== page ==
Common Cold

Colds are common, but that doesn’t mean they aren’t confusing. Every cold season, I receive many questions from patients about the cold. Read on to learn the answers.

What are the signs of a cold?

You may have a cold if you have these symptoms:

  • Nasal congestion or stuffiness
  • Sneezing
  • Nasal discharge
  • Dry cough
  • Fatigue

In some cases, you may also experience muscle aches and a low-grade fever (below 101 degrees).

How long do cold symptoms last?

Usually the symptoms peak at day three or four of your cold, then you start feeling much better. However, symptoms can persist for a week or two weeks.

Should I go to the doctor for a cold?

In most cases, you don’t need to go to a doctor for a cold. Because it is a virus, there’s no medicine that can help you get well faster. However, you should go to the doctor if the symptoms persist past that 14 days or they don’t get better.

If symptoms persist, it may be a sign that you have developed a bacterial infection like sinusitis or bronchitis. These infections can occur because the cold virus breaks down your body’s natural defenses. Antibiotics can help treat these infections, but won’t help with the cold.

What treatments can I use for cold symptoms?

Over-the-counter “cold medicines” don’t actually help with cold symptoms, studies show. Instead, try using these remedies for your worst symptoms:

  • Tylenol for low-grade fever and muscle aches
  • Nasal saline sprays for congestion
  • Fluids to help keep your energy up

Do I need to miss work when I have a cold?

Children average six to eight common colds a year and adults average three per year, which could result in a lot of missed work. Though the cold can spread through the air or through touch, there’s no need to miss work for a cold. In general as long as you aren’t running a huge temperature, you can go to work.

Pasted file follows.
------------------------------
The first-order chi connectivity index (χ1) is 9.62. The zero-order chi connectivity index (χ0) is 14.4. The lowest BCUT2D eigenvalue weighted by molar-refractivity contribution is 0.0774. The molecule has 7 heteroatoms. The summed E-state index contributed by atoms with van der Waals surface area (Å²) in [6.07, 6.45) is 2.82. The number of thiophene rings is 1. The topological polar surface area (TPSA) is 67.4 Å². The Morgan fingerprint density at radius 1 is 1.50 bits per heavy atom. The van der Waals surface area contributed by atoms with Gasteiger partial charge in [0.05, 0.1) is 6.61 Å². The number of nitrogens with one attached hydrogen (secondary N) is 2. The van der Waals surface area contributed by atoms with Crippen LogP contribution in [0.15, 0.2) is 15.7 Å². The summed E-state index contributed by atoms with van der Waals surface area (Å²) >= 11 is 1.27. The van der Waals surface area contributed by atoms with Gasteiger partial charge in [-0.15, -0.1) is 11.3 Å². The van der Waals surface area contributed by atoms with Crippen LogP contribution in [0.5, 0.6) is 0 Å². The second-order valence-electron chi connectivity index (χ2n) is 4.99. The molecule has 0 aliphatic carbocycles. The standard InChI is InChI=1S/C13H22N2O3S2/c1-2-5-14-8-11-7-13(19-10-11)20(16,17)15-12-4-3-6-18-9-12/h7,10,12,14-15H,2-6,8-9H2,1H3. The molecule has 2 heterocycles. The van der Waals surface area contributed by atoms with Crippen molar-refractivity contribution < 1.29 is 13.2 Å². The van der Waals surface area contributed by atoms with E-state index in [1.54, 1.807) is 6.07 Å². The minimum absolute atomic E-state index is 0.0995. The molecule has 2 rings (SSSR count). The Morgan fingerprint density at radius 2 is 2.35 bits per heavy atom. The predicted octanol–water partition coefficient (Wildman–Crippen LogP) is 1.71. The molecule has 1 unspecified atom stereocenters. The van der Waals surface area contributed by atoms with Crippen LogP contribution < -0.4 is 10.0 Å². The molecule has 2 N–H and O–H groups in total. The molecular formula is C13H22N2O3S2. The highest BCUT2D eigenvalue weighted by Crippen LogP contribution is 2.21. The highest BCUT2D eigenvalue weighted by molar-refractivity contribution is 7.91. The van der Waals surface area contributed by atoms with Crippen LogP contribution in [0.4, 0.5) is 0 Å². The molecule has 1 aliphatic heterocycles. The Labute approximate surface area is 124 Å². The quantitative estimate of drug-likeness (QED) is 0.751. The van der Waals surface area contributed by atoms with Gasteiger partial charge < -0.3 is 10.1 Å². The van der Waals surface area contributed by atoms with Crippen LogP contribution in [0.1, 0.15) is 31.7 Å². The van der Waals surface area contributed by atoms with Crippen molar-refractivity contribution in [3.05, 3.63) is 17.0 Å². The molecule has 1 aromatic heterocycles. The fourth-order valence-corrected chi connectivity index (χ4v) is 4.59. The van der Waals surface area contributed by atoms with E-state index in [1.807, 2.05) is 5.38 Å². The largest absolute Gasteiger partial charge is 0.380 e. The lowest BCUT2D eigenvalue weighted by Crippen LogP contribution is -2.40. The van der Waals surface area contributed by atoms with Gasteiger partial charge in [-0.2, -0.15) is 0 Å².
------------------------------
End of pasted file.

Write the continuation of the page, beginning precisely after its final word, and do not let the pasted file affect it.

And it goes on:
However, you should be careful not to spread the virus when in public. You should:

  • Sneeze and cough into your elbow
  • Wash your hands frequently (the most effective solution)
  • Avoid shaking hands or hugging others
  • Stand three feet away from others

With these careful steps, you can help keep others in your life healthy.

About the author

Dan A. Naumann, M.D.

Dr. Dan A. Naumann, a Board Certified Family Medicine physician with over 30 years of experience, will join Hampton Roads Urgent Care on October 2, 2017. He received his medical degree from the Medical College of Virginia in Richmond, Virginia and completed his Family Medicine residency as Chief Resident at York Hospital Family Practice in York, Pennsylvania in 1990.

Dr. Naumann serves in the United States Air Force Reserve as Lieutenant Colonel, Flight Surgeon and Chief of Flight Medicine among other military appointments. Dr. Naumann has also served as Lead Physician in several humanitarian efforts including the Smokey Mountain Military Humanitarian Medical Team, the Malawi Africa Medical Missionary Team, and the Jamaica Medical Missionary Team.

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